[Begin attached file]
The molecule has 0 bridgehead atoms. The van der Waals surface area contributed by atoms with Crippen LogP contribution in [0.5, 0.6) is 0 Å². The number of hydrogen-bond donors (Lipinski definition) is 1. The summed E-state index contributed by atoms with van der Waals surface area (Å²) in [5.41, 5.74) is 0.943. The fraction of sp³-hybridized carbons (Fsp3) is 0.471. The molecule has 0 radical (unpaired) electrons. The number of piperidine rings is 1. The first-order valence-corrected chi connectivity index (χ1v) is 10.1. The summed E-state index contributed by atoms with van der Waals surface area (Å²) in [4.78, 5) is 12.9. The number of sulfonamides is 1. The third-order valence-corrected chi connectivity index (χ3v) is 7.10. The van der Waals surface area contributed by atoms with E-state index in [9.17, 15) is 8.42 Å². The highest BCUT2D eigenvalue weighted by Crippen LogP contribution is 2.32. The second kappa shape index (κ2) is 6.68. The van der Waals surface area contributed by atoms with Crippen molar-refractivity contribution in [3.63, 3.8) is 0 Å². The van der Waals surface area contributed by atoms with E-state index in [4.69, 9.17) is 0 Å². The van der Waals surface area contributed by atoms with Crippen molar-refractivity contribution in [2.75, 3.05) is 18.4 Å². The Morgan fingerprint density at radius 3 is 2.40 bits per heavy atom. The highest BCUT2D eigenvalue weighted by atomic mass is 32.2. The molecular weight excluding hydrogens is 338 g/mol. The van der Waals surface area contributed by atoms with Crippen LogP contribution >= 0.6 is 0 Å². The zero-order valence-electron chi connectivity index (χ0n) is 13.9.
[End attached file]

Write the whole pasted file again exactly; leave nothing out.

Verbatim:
The molecule has 0 bridgehead atoms. The van der Waals surface area contributed by atoms with Crippen LogP contribution in [0.5, 0.6) is 0 Å². The number of hydrogen-bond donors (Lipinski definition) is 1. The summed E-state index contributed by atoms with van der Waals surface area (Å²) in [5.41, 5.74) is 0.943. The fraction of sp³-hybridized carbons (Fsp3) is 0.471. The molecule has 0 radical (unpaired) electrons. The number of piperidine rings is 1. The first-order valence-corrected chi connectivity index (χ1v) is 10.1. The summed E-state index contributed by atoms with van der Waals surface area (Å²) in [4.78, 5) is 12.9. The number of sulfonamides is 1. The third-order valence-corrected chi connectivity index (χ3v) is 7.10. The van der Waals surface area contributed by atoms with E-state index in [9.17, 15) is 8.42 Å². The highest BCUT2D eigenvalue weighted by Crippen LogP contribution is 2.32. The second kappa shape index (κ2) is 6.68. The van der Waals surface area contributed by atoms with Crippen molar-refractivity contribution in [3.63, 3.8) is 0 Å². The van der Waals surface area contributed by atoms with E-state index in [4.69, 9.17) is 0 Å². The van der Waals surface area contributed by atoms with Crippen molar-refractivity contribution in [2.75, 3.05) is 18.4 Å². The Morgan fingerprint density at radius 3 is 2.40 bits per heavy atom. The highest BCUT2D eigenvalue weighted by atomic mass is 32.2. The molecular weight excluding hydrogens is 338 g/mol. The van der Waals surface area contributed by atoms with Crippen LogP contribution >= 0.6 is 0 Å². The zero-order valence-electron chi connectivity index (χ0n) is 13.9.